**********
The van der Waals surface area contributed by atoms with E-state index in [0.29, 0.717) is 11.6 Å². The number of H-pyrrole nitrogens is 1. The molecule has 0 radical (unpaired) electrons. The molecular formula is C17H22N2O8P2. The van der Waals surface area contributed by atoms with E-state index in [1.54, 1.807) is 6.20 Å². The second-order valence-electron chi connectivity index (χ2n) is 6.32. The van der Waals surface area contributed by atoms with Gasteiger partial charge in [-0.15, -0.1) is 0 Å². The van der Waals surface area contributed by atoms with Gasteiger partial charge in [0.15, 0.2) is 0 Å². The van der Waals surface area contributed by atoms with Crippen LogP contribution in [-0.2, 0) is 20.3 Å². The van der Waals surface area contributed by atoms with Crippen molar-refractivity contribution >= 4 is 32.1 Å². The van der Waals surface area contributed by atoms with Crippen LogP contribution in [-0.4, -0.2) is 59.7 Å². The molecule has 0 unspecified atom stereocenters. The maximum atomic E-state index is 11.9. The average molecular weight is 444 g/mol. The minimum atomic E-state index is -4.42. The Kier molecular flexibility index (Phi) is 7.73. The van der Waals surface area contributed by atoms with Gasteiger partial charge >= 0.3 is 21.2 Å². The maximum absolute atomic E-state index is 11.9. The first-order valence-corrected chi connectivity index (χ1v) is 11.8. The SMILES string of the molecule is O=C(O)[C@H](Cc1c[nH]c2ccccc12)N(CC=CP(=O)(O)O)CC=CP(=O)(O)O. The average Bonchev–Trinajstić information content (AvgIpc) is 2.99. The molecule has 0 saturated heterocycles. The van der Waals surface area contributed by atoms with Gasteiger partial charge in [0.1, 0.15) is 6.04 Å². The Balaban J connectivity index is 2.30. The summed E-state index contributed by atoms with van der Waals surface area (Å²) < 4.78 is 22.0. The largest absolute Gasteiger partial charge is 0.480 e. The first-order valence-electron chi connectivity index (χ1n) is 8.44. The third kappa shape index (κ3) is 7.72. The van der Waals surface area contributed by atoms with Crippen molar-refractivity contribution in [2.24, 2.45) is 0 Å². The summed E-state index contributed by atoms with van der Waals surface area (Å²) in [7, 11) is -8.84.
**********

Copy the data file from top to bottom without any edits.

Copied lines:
The van der Waals surface area contributed by atoms with E-state index in [0.29, 0.717) is 11.6 Å². The number of H-pyrrole nitrogens is 1. The molecule has 0 radical (unpaired) electrons. The molecular formula is C17H22N2O8P2. The van der Waals surface area contributed by atoms with E-state index in [1.54, 1.807) is 6.20 Å². The second-order valence-electron chi connectivity index (χ2n) is 6.32. The van der Waals surface area contributed by atoms with Gasteiger partial charge in [-0.15, -0.1) is 0 Å². The van der Waals surface area contributed by atoms with Gasteiger partial charge in [0.15, 0.2) is 0 Å². The van der Waals surface area contributed by atoms with Crippen LogP contribution in [-0.2, 0) is 20.3 Å². The van der Waals surface area contributed by atoms with Crippen molar-refractivity contribution >= 4 is 32.1 Å². The van der Waals surface area contributed by atoms with Crippen LogP contribution in [-0.4, -0.2) is 59.7 Å². The molecule has 0 unspecified atom stereocenters. The maximum atomic E-state index is 11.9. The average molecular weight is 444 g/mol. The minimum atomic E-state index is -4.42. The Kier molecular flexibility index (Phi) is 7.73. The van der Waals surface area contributed by atoms with Gasteiger partial charge >= 0.3 is 21.2 Å². The maximum absolute atomic E-state index is 11.9. The first-order valence-corrected chi connectivity index (χ1v) is 11.8. The SMILES string of the molecule is O=C(O)[C@H](Cc1c[nH]c2ccccc12)N(CC=CP(=O)(O)O)CC=CP(=O)(O)O. The average Bonchev–Trinajstić information content (AvgIpc) is 2.99. The molecule has 0 saturated heterocycles. The van der Waals surface area contributed by atoms with Gasteiger partial charge in [0.1, 0.15) is 6.04 Å². The Balaban J connectivity index is 2.30. The summed E-state index contributed by atoms with van der Waals surface area (Å²) < 4.78 is 22.0. The largest absolute Gasteiger partial charge is 0.480 e. The first-order valence-electron chi connectivity index (χ1n) is 8.44. The third kappa shape index (κ3) is 7.72. The van der Waals surface area contributed by atoms with Crippen molar-refractivity contribution in [2.24, 2.45) is 0 Å². The summed E-state index contributed by atoms with van der Waals surface area (Å²) in [7, 11) is -8.84.